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Law360 (June 9, 2021, 5:35 PM EDT) —
The Federal Circuit on Wednesday affirmed that the U.S. Department of State did not owe a construction contractor reimbursement for additional costs related to an Ebola outbreak, upholding a decision also relevant to contractual adjustment claims related to COVID-19.
A three-judge panel affirmed a Civilian Board of Contract Appeals decision upholding the State Department’s denial of a $1.25 million equitable adjustment requested by Pernix Serka Joint Venture, in a so-called Rule 36 judgment without a written opinion.
Pernix Serka had been tapped by the State Department for a nearly $10.9 million contract to build a rainwater collection and storage system in Freetown, Sierra Leone, and after seeking advice from the agency on how to respond to a local outbreak of the Ebola virus, was told to come up with its own response, according to the underlying CBCA decision.
Ebola is deadly, killing on average about half of the people it infects according to the World Health Organization, and Pernix Serka chose to temporarily demobilize its employees and provide additional medical services for employees after they returned to the work site, the CBCA said.
The company incurred about $1.25 million in related costs and made a request for equitable adjustment, but the State Department denied the request, saying that as a fixed-price deal, the risk of cost overruns was on Pernix and there was no provision for equitable adjustment, according to the CBCA decision.
The board ultimately agreed with the agency, finding there was no obligation on the State Department to provide any direction on how to respond to the outbreak and that an “excusable delays” clause in the contract allowed only for extra time to do the contracted work, not additional money.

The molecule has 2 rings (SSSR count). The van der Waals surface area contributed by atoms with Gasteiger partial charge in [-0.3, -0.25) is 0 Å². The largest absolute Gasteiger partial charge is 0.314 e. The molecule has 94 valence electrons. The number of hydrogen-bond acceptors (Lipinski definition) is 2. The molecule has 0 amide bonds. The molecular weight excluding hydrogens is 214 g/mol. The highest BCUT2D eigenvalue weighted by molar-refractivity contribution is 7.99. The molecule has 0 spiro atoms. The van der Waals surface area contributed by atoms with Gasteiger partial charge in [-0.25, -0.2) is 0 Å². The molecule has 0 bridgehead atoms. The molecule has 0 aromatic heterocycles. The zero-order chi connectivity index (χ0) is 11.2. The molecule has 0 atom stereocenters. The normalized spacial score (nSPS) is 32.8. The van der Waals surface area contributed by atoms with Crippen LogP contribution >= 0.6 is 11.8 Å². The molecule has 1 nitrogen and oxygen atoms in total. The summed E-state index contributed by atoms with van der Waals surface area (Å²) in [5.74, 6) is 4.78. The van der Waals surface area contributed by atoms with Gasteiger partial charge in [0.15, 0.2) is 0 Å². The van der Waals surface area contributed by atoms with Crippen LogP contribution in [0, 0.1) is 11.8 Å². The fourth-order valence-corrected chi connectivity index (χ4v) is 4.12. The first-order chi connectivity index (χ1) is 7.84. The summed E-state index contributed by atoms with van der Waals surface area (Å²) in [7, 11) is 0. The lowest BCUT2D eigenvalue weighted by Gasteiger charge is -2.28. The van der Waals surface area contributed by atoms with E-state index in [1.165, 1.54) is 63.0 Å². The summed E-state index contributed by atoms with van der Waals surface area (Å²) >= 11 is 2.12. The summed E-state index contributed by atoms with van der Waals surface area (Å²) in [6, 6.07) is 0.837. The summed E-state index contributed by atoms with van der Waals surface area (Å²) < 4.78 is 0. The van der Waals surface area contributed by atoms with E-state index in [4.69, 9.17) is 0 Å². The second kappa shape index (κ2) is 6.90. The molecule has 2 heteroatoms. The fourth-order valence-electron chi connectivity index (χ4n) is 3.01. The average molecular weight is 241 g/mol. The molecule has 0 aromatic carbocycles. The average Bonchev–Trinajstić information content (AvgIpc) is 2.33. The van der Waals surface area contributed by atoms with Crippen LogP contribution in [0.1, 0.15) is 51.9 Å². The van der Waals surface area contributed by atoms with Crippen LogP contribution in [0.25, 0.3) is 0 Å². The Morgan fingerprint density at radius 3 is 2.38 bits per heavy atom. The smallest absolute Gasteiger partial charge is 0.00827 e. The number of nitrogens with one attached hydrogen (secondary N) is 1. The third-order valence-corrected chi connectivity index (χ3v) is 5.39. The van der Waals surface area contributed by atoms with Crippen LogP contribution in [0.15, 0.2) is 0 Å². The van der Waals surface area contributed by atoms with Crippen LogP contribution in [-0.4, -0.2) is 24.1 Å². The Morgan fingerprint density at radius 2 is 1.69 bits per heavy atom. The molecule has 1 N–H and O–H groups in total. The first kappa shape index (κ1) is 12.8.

“PSJV has not identified any clause in the contract that served to shift the risk to the government for any costs incurred due to an unforeseen epidemic,” the CBCA said.
Although related to an Ebola outbreak, the CBCA’s underlying decision was also relevant for contractors considering turning to contractual change clauses as an option for mitigating disruptions caused by the COVID-19 pandemic, demonstrating that they should be clear on what those clauses cover before using them to seek reimbursement.
At oral arguments at the circuit court on Monday, counsel for Pernix Serka, Douglas Patin of Bradley Arant Boult Cummings LLP, argued that the company was left hanging by the State Department’s refusal to provide guidance related to the Ebola outbreak and was pressured by the department to resume work as soon as possible.
Patin also pointed to a “suspension of work” clause in the contract he said had allowed for the recovery of certain expenses if work is stopped for reasons beyond either party’s control, and hadn’t allowed the State Department to force the company back to work in dangerous conditions.
U.S. Circuit Judge Sharon Prost questioned why the State Department refused to offer any guidance related to the outbreak — something U.S. Department of Justice attorney Steven Gillingham said was done to avoid being accused of changing the contract’s terms — but the judges also pointed to the contract’s excusable delays clause…